Assertive Communications: The Language of Leadership
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by Nancy Schnoebelen Imbs
published in ASAP

We’ve all experienced a conversation we’ve had with a co-worker, a boss, or client that simply didn’t go well. We knew the message we wanted to convey and hopefully the outcome, but because we didn’t communicate it effectively, we sent a mixed message that ultimately led to confusion, frustration or conflict. Our communication style lacked assertiveness. Chances are if we communicated in a more assertive manner, the result would be likely different.

Our self-esteem can impact the way we send and receive messages. Individuals with low self-esteem tend to communicate in a passive way. Others might think they are superior to everyone else, resulting in an aggressive communications style.

“The only healthy communication style is assertive communication.”

~ John Rohn

Communicating assertively conveys confidence and allows you to convey your message in a calm, respectful, positive way without upsetting others or becoming upset. When communicating assertively, you’re expressing your thoughts, opinions, feelings, attitudes, and rights in an open, honest way.

Communication Style – Example

Passive “I’ll take on four more projects, even though I have too much work on my plate and am feeling quite stressed.”
Aggressive“No way I’m taking on all these projects. Can’t you see I’m already overloaded with work? Do it yourself!”
Assertive “I’ve evaluated that my workload is close to full. Can we split these projects up or change their due dates?”

Assertive communication is not passive and it’s not aggressive. Rather, communicating assertively is the language of leadership. It helps build trust and respect, solve differences, promote problem solving and strengthen workplace relationships.

Follow these essentials to assertive communication:

Use Positive Body Language

Your body language should sync and reinforce your verbal communications.

  • Make eye contact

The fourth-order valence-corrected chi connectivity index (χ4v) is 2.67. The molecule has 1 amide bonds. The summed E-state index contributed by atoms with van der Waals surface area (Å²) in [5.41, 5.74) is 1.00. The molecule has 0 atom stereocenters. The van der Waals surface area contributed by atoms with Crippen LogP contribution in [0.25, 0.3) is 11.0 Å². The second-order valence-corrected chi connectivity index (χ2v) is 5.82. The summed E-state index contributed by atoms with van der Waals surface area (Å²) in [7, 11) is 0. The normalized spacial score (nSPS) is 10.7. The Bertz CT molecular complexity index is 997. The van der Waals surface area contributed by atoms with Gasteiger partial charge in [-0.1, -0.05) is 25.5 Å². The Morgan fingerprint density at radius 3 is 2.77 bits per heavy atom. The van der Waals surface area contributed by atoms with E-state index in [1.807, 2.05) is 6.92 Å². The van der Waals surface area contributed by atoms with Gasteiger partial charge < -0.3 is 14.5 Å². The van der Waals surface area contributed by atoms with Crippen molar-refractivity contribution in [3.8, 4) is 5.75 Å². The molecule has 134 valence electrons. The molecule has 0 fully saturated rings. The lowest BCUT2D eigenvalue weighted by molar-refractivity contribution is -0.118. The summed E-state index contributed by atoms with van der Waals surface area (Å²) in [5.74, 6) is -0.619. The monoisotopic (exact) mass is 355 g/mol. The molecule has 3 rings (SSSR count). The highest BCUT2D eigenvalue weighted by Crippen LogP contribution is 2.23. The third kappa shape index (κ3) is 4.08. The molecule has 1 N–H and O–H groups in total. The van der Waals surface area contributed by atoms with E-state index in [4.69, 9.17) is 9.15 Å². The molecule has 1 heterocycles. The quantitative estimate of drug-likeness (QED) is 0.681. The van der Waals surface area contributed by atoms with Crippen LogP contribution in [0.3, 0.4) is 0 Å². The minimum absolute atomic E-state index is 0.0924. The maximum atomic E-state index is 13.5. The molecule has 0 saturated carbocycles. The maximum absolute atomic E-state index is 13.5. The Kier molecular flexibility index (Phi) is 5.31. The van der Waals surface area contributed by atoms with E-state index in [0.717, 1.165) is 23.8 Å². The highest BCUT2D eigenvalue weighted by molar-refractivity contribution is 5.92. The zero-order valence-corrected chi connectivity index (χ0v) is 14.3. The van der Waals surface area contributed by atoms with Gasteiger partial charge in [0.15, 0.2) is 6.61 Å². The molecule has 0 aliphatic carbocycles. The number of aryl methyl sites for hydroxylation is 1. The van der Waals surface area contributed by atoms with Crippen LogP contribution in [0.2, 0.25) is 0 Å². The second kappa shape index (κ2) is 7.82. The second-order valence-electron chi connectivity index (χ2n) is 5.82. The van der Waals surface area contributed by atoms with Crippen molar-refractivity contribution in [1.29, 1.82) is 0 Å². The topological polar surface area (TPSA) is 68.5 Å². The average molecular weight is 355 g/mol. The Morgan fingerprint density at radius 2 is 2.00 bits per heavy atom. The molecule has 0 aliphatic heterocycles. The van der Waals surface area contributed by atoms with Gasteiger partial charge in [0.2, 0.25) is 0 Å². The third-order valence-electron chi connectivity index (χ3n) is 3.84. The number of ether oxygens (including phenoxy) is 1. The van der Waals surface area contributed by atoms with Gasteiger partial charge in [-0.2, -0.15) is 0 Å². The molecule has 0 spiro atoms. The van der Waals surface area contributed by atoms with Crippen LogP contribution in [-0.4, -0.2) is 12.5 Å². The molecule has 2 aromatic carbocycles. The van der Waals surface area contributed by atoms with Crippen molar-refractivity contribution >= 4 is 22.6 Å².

• Speak clearly and calmly
  • Keep your tone of voice even
  • Keep your physical stance open; avoid crossing arms and legs
  • Respect personal space and keep a comfortable distance apart, which is approximately three feet

Use “I” Statements
We are most likely to retain the goodwill of the person with whom we’re communicating if we keep to our own thoughts and beliefs so that it focuses on your need. One way to do this is to use “I” statements expressed in a specific and direct way. For example, “I will need more time to finish this project. Can you approve my request?”

Be Clear, Specific, and Direct
When communicating a request, ensure your ask is direct and to the point. For example, “Please have that letter finished by today. If that’s not possible, please let me know when I will receive it.” rather than “Do you think it will be complete some time today?”

Avoid No-no Words

When speaking clearly and assertively, avoid the following words:

  • I’ll try
  • Ought to
  • Should have
  • Must
  • Always
  • Never

For example, rather than saying, “I’ll try to get back to you later.” Say, “I’ll call you back by 4 p.m. (Of course, make sure you return the call by 4 p.m.) This allows you to be clear and direct and avoid any misunderstanding.

Speaking assertively takes practice and self-control. When opting for this style of communication, you’ll be recognized as a confident professional who not only manages stress well but one who acknowledges his or own needs and feelings while showing respect to his/her co-workers, too. You’re communicating the language of leadership!